As the Obama Presidency begins, there is much speculation as to what kind of leader will emerge: tough and decisive, or more compromising and deliberative?
The answer to this question, while likely to be more nuanced than simple, will be closely intertwined with the White House’s usage of a digital infrastructure that proved so vital during the campaign.
There are two common misconceptions about President Obama’s rise to power: first, that it was a rapid ascension; and second, that the mainstream media gave him something of a free ride, often replacing the typical inquisition with adoration.
The first point is rooted in Obama’s somewhat surprising victory in the Iowa caucuses on January 3rd, 2008. Yet, for his campaign staff, the victory was less a welcome surprise than the result of a methodical and networked grassroots effort – over many months – to mobilize supporters across the state. The same was true nationally – aided considerably by Obama’s charisma. The two-year effort emphasized a collaborative and wide-ranging movement that slowly, and then more steadily, generated interest and support.
Initially, the traditional (read cable television and newspapers) media greeted Obama warmly but sceptically. Many pundits had early on pronounced on the invincible Clinton campaign, in part reflecting their greater familiarity with an organization exuding communication and control (yet sensing the novelty of the Obama approach Hillary Clinton launched her campaign online with an invitation to converse with Americans).
Whereas Clinton was lauded for her detailed knowledge of policy, many initially shrugged off Obama as vague – an oratorical visionary long on inspiration but short on specifics. This stylistic difference mattered, in better positioning Obama to present himself as an agent of change willing to work across partisan and ideological boundaries. Pragmatism and flexibility were presented as virtues for a new approach to governing.
Moreover, when Obama’s former pastor burst onto the scene with offensive verbal tirades, the traditional media pounced. Yet Obama’s response was a nearly 40 minute speech on race that while hardly conducive to sound bites, resonated with a wider audience of engaged citizens who proved more pensive than most journalists. This extended dialogue then weighed considerably on television and newspaper coverage that swiftly became more moderate (especially when Obama’s polls numbers proved resilient).
The important question for politics and leadership in a digital society is whether or not this new president can practise a steady, collaborative and more discursive approach once in power. In fields such as health care there has been some early promise – with Secretary of Health and Human Services Tom Daschle, even prior to taking office, launching an online discussion of problems and reforms.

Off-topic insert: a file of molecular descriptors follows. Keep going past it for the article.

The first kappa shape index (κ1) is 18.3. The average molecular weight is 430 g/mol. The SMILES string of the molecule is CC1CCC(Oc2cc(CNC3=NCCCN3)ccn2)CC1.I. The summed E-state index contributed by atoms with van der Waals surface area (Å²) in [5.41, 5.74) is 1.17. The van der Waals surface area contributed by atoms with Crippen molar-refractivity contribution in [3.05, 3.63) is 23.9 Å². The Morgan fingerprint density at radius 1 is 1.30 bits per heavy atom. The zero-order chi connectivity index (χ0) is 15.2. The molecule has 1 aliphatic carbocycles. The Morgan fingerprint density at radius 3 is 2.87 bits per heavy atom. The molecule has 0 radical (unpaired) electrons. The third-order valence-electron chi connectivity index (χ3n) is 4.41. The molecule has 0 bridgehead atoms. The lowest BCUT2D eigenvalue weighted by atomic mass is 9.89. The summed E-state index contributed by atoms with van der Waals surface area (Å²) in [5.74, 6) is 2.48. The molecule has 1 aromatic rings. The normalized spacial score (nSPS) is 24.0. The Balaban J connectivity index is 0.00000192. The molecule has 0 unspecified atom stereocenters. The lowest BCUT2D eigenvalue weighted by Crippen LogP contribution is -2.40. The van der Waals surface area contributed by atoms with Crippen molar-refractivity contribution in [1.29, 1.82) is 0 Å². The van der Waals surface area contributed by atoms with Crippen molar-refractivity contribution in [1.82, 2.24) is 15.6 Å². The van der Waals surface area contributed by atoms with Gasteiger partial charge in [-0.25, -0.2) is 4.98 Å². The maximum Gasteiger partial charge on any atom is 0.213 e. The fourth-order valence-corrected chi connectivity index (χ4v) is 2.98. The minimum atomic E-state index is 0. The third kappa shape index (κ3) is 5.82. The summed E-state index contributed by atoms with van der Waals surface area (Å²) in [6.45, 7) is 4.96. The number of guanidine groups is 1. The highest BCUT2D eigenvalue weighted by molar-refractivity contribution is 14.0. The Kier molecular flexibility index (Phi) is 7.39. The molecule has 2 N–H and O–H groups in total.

Indeed, there is much about the Obama movement that is consistent with the broader contours of digital governance, underscored by Tapscott and William’s invocation of mass collaboration as the basis of Government 2.0. A similar message was put forth by Clay Shirky in his recent book, Here Comes Everybody – The Power of Organizing Without Organizations. Wikipedia’s successful fundraising effort in December 2008 provides further testament to the power of collective engagement and direct participation.
Nonetheless, a dire economy at home and ongoing and as yet unforeseen crises both domestically and abroad mean that a president cannot afford to be anything less than decisive. Here is the great leadership dilemma of our time – balancing decisive action and clarity with deliberative mechanisms that embrace complexity and uncertainty.
The former has fuelled the traditional world of politics and spin; the Internet becomes a means to mobilize supporters and shape public opinion. The latter, very much a work in progress, is predicated on collective learning and sound reasoning and the very risky proposition politically that the answer may not always be known in advance. The reality at present is that a confident and charismatic President Obama could choose either path: to be decisive and leverage digital platforms to convey his logic and mobilize support; or instead to invite Americans to dialogue and work together through both online engagement and real-time action.
The pressure from the traditional media for the former is enormous. The promise of the latter for societal learning and innovative governance is compelling – yet it’s a new playbook and as such largely untested. The risks and rewards await discovery. President Obama’s choices in this regard will play a major role in shaping politics in a digital age.
Jeffrey Roy is associate professor in the School of Public Administration at Dalhousie University (firstname.lastname@example.org).